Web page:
How to Find a Great Saxophone Teacher

How to Find a Saxophone TeacherSo, are you interested in learning how to play the saxophone? Perhaps you’ve been playing for a few years on your own and you’ve decided now is the time to take it to the next level. Or maybe your child is interested in the instrument, but needs more one on one time with an expert rather than large-group school lessons. Most band directors would agree that private lessons are the best way to encourage a child’s natural musical ability. Now that you’ve decided it’s time to look for a private lesson teacher, here are some things to consider:


First and foremost, your prospective teacher should have some kind of credentials on the instrument. A music performance degree would be preferable, although not a necessity. You can find out if teaching is their main ‘gig’ or something on the side of a regular job for a little extra cash. The teacher who teaches full-time might have more experience dealing with all sorts of situations over the years, but the teacher teaching as a side job might be doing it more for fun than anything else.

An experienced teacher is probably the best choice if you’re looking for the best teacher in town. Somebody who has been teaching private lessons for a long time should have the answers for almost all of your questions. A teacher who has a wait list is probably worth the wait as most of his or her students have probably been in the studio for a long time and that is a good sign.

But I would also say don’t shy away from a college student, depending on your needs. Teachers of the future have to start sometime. You may find a motivated music student at your local college looking to gain teaching experience and earn a few extra bucks. He or she will probably be studying with a local college professor and may have a similar teaching style. This can also be beneficial if that same professor is unavailable.

A Performer

Typically when looking for a teacher, you are going to want to find somebody who has experience performing that instrument. After all, your goal is probably to perform on your instrument better, so seek a teacher who is frequently paid to play the instrument. Even if you have no aspirations of public performance and you play your instrument for pure joy, you still want to find a teacher who is capable enough on the instrument that on occasion they are paid to put air through the instrument and wiggle their fingers. After all, your goal in seeking private lessons should resemble wanting to better yourself at the instrument.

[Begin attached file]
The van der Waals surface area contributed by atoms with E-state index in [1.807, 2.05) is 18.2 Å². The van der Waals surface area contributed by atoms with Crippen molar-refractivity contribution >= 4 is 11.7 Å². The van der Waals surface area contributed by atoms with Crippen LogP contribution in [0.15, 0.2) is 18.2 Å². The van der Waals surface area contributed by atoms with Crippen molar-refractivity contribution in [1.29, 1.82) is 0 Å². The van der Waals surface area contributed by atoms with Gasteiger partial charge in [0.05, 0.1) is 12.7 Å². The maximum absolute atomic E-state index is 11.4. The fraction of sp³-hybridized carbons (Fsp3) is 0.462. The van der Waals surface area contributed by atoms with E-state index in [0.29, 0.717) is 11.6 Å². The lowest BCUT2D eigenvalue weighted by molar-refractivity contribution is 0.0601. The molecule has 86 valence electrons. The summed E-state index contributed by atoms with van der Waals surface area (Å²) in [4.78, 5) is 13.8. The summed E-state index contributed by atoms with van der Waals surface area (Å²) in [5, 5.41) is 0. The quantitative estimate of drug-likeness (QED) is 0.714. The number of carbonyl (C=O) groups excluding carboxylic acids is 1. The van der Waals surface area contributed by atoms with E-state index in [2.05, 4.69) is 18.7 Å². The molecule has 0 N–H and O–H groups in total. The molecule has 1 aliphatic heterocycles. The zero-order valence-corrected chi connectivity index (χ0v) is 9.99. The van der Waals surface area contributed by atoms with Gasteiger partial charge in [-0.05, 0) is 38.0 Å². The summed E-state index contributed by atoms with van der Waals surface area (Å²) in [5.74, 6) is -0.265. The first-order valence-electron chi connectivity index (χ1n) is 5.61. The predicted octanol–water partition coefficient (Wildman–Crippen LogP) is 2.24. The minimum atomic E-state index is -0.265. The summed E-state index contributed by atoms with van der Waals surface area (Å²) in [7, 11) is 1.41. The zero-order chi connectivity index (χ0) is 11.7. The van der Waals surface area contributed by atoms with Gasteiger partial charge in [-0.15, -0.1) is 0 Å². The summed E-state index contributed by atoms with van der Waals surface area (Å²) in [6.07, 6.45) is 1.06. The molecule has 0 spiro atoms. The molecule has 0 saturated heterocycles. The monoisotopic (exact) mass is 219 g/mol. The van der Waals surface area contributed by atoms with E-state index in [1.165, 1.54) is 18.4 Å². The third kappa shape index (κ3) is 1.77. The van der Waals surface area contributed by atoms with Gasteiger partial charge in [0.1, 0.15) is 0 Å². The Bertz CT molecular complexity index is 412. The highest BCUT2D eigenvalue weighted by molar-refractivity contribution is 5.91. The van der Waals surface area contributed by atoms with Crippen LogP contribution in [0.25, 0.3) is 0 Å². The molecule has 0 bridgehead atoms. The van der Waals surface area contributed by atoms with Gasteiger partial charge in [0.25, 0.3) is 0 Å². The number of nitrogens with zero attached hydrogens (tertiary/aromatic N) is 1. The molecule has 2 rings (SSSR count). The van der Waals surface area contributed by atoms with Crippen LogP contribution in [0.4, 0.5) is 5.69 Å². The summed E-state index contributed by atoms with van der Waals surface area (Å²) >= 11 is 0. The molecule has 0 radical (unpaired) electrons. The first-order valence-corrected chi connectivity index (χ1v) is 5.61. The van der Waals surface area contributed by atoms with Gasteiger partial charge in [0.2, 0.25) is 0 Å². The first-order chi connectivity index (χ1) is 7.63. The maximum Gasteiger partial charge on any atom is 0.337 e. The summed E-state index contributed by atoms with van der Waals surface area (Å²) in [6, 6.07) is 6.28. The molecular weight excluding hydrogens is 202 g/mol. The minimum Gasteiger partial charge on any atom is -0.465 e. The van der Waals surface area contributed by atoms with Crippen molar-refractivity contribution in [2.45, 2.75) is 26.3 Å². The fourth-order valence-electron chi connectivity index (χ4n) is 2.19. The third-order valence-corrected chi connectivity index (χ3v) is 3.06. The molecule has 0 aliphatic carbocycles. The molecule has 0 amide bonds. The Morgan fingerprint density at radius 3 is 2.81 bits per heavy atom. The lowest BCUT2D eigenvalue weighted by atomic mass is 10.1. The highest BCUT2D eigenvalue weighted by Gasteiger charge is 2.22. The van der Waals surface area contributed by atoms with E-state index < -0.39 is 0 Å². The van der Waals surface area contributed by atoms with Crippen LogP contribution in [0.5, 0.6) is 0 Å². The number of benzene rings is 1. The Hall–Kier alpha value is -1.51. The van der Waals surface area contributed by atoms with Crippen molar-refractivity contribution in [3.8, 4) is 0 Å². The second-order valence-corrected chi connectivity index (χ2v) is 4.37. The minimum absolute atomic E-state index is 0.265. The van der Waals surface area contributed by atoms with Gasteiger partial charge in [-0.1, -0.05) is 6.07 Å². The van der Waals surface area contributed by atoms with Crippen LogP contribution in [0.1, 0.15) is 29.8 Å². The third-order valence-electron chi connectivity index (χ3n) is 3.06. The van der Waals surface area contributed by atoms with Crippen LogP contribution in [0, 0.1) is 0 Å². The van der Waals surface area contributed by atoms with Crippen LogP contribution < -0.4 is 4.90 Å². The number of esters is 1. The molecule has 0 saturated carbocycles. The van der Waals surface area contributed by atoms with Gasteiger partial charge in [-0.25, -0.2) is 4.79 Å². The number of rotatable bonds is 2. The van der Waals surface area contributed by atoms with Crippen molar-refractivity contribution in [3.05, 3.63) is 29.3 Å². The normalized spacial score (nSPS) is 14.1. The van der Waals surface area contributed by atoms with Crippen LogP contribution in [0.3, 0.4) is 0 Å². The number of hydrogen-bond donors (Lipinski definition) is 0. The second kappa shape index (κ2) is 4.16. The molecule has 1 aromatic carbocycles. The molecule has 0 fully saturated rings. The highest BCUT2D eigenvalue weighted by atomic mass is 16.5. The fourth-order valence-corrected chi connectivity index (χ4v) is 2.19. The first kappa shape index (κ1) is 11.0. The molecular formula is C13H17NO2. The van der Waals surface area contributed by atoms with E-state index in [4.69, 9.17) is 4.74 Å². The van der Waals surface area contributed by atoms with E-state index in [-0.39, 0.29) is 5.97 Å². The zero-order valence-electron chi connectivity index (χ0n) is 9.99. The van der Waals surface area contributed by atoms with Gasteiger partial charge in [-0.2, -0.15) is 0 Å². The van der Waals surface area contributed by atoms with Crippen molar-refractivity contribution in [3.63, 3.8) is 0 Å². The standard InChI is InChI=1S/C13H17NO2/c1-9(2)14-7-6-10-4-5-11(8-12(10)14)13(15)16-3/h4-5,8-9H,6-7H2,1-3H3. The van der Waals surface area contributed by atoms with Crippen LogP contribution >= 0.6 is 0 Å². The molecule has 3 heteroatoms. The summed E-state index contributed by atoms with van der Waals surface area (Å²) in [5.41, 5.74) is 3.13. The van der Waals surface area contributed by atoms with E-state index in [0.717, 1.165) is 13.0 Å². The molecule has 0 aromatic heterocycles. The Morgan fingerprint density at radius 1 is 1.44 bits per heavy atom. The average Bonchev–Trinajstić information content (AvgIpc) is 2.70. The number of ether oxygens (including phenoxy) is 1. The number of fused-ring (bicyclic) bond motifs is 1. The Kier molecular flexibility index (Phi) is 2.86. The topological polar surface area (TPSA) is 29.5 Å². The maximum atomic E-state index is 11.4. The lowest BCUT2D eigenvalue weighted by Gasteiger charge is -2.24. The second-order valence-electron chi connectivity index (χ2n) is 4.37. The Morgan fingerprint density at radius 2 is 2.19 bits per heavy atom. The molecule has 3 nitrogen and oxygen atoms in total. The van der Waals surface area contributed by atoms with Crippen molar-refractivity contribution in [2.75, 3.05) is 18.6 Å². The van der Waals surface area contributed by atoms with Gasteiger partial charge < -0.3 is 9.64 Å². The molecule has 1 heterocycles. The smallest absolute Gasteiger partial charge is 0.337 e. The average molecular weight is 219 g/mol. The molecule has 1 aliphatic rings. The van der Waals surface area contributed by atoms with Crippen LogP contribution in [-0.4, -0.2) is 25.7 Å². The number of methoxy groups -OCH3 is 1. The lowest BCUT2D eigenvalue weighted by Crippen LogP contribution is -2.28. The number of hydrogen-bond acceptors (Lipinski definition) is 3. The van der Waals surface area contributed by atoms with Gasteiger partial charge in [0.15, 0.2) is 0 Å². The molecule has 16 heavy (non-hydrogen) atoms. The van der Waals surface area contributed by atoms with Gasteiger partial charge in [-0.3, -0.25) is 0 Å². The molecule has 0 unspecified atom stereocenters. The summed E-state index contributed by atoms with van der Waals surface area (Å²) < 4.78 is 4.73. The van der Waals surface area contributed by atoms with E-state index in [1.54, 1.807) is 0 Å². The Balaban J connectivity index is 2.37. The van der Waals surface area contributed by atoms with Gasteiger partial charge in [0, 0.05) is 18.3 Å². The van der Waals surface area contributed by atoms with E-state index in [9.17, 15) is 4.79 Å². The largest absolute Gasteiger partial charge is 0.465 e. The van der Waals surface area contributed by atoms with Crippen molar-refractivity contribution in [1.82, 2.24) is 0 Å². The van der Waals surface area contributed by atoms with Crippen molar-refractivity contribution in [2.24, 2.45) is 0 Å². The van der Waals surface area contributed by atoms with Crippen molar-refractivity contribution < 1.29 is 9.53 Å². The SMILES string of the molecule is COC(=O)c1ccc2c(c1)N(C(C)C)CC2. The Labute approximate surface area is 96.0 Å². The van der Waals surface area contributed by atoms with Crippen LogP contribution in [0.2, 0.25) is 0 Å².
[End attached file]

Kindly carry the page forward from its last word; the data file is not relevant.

Often times your prospective teacher will have advanced mechanical knowledge of the instrument. This can be advantageous for students for several reasons. Students don’t usually handle the instrument the same way a professional does, and may induce unnecessary stress on the instrument. A good instructor should be able to identify any of those issues and make corrections, as well as find issues with the instrument the student might not even know he/she had. And if you’re really lucky, the instructor might have enough repair experience they might be able to make fixes on the spot saving you time away from your instrument and money going to a repair technician.

Teachers will often post performance schedules of venues they will be performing publicly. It may be on their studio door, or on their website. And if not, don’t be afraid to ask when the next performance is. I’m sure they would appreciate playing to an audience they know. And besides, live music needs to be supported in order to keep the tradition of working musicians in our society around.